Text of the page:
At that point I will work on the vise for a change of pace and hopefully start seeing the light at the end of the tunnel (hopefully it’s not the headlights of the truck delivering the Sky Fort, because I’m not done yet!)

 

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About Marcus Richardson

Marcus attended the University of Delaware and later graduated from law school at the age of 26. Since then, he has at times been employed (or not) as: a stock boy, a cashier, a department manager at a home furnishing store, an assistant manager at and arts and crafts store, an unemployed handyman, husband, cook, groundskeeper, spider killer extraordinaire, stay at home dad, and a writer.
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3 Responses to Workbench Day 13: Dry fit the base!

  1. David says:

    Yes. Looks great. The rails from both directions meeting causes a bit of interference. One solution is to offset them. You would have to for through mortises. The downside is that having them meet at different levels makes it really hard to put in a shelf on the bottom. Your way makes that much easier. The approach on many benches is to put another set of rails a bit higher to make a second shelf (and enclose a tool chest between) to add more lateral support. Personally I like the storage in the bench but have never built it that way myself oddly enough. The really nice thing about storage in the bench is it adds mass. A light bench will start walking across the floor.

    There is another way to go though rather than mortising the top. If you add a rail across the tops of the legs, you can then bolt the top to them from the bottom. That is what I did on my last one. The nice thing is that it is easy to put a new top on if you like or re-purpose it if (when) you build another bench.

    For the vise, take a look in your local area for some acme threaded rod and nuts. It won’t cost much more than hardware store stuff and it is mechanically superior. It also has a lot coarser thread so you don’t have to crank forever turning it. Another alternative is instead of buying the hardware, spend about the same money for a threadbox and tap (woodcraft.com, woodworker.com). Then you can make a lot of your own clamps and stuff as well. A little more money would get a threading kit from Beall Tool. I have the smaller set and it is really nice. It does cut cleaner than the manual ones but the manual work just fine.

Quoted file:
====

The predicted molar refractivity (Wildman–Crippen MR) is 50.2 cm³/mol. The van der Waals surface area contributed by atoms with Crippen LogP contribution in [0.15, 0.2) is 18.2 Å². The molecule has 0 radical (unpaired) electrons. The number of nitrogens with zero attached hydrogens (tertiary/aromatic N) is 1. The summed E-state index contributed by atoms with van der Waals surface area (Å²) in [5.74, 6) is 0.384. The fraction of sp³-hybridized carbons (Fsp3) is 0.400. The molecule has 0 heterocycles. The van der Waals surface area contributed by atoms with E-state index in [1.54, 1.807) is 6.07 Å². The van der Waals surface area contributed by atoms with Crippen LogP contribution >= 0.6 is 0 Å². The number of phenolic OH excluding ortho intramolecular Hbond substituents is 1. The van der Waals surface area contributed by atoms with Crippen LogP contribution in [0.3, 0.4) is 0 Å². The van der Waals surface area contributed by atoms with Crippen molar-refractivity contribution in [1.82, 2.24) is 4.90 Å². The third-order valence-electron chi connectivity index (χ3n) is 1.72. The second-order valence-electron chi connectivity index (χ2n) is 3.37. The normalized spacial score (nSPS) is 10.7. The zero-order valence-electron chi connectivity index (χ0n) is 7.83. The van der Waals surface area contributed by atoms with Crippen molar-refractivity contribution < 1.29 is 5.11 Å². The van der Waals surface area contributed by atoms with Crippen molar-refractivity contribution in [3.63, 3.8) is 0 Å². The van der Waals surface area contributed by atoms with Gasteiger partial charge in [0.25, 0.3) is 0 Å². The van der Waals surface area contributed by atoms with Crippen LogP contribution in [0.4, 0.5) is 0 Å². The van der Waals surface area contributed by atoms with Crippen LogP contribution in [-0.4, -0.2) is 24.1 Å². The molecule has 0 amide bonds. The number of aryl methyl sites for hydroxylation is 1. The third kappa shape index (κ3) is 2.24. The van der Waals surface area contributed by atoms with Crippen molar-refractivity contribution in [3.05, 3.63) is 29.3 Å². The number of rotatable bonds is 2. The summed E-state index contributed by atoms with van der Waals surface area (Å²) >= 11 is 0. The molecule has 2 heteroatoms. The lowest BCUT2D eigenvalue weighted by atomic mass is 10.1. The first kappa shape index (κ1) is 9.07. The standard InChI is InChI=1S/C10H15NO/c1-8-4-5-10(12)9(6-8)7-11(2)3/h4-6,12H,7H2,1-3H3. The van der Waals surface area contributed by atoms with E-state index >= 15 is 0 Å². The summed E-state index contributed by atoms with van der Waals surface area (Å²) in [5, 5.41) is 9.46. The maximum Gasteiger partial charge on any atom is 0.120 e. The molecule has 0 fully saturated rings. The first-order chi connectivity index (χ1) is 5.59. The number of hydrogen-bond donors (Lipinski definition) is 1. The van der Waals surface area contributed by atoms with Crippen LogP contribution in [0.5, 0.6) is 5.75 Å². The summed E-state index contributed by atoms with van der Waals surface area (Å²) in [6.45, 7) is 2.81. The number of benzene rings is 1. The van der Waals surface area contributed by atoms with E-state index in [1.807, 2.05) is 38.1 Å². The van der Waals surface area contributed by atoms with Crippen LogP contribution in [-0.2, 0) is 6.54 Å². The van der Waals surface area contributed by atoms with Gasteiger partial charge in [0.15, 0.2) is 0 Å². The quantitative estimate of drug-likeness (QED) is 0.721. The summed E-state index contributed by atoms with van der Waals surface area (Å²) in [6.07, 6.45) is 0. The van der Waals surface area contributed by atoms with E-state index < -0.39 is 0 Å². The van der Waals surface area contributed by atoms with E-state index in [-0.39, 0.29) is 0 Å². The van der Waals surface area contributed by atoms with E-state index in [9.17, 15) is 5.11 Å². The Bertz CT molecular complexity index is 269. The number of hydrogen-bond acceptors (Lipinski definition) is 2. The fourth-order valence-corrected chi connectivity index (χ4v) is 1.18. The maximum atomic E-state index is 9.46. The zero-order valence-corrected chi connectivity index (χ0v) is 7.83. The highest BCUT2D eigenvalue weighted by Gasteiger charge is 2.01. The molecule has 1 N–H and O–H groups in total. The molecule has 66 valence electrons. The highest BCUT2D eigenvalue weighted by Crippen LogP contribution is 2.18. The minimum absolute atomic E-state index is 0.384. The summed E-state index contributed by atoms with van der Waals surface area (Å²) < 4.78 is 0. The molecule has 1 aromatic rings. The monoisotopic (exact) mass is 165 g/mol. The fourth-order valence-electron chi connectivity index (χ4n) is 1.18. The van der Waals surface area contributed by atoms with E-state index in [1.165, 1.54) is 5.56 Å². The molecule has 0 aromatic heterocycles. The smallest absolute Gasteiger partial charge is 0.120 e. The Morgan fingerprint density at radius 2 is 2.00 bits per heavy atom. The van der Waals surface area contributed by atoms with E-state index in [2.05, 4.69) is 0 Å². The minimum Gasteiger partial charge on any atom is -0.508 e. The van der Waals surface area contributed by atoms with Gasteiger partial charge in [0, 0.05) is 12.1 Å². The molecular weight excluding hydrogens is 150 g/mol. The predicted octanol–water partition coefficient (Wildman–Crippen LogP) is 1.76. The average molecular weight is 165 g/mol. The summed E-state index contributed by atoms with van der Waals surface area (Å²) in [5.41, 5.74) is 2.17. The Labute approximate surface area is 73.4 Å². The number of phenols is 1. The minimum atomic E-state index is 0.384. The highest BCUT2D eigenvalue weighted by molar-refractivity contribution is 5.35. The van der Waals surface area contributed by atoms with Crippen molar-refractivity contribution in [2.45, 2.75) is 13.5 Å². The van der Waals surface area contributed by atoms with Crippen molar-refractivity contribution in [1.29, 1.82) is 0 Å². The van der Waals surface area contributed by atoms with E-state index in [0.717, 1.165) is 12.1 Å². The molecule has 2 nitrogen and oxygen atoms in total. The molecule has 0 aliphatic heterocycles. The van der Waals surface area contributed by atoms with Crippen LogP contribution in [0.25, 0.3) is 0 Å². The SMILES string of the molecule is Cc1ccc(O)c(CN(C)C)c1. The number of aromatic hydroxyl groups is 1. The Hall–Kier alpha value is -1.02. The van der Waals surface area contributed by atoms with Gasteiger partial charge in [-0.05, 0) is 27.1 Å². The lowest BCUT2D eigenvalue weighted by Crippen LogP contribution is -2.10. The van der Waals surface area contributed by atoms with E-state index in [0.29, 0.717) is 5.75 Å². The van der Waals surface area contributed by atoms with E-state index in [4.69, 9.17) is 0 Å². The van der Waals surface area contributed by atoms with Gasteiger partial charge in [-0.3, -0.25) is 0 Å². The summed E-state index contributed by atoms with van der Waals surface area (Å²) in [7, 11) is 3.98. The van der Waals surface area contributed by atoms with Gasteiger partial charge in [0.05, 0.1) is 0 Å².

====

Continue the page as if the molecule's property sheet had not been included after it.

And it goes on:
Where are you in Wisconsin? Derek (Oldwolf) is in LaCrosse. He might be able to thread and tap a piece for you.

    • Storage is something I have a keen interest in building into this bench in the form of a shelf. My appliances will eventually go there—if I ever build the bench first! I’m hoping with such things as a standard vise strapped to a board and left on the shelf when not in use, a bench hook—stuff like that—there will be enough added weight to keep this thing stable. I won’t really know until I try to use it, but I hope the bench will be heavy enough as it is.

      Funny you should mention the rail across the top of the legs—that was my original design (I got it from page 86 of Scott Landis’s book, the section on Ian Kirby’s utility bench). I scrapped it when I started this project for what (at the time) I thought was the sexier version presented by Schwarz. Now I have come to realize that the uneven bottom left after I tried to over-complicate the top by using a circular saw instead of a hand plane will be a bit too much to try and be simple. Plus, I’m real nervous about all the weigh of the top concentrated in 4 points of contact with the bottom and no support in between. I mean, sure it’s laminated, but that’s all that will be supporting the whole thing! I think I just feel better knowing there will be a support under the top as well as the legs holding it up.

      I thought about a threading kit…drooled over the idea of a wood screw…then ultimately had to put it aside for a future “retrofit” project. There just isn’t any funds for anything at the moment. I already had the wood laying around and picked up about $6 in hardware the other day and looked around and figured, well, this is about as good as it’s going to get for a while. Besides, it fits the whole “cobbled together” idea that this bench (at least the top) will have. but oh yes, one day…one day…

  2. David says:

    No big deal. Take a look at Mr. Carter’s stuff on LJ and Youtube showing the steps to making a screw. Make your own. Costs nothing but time.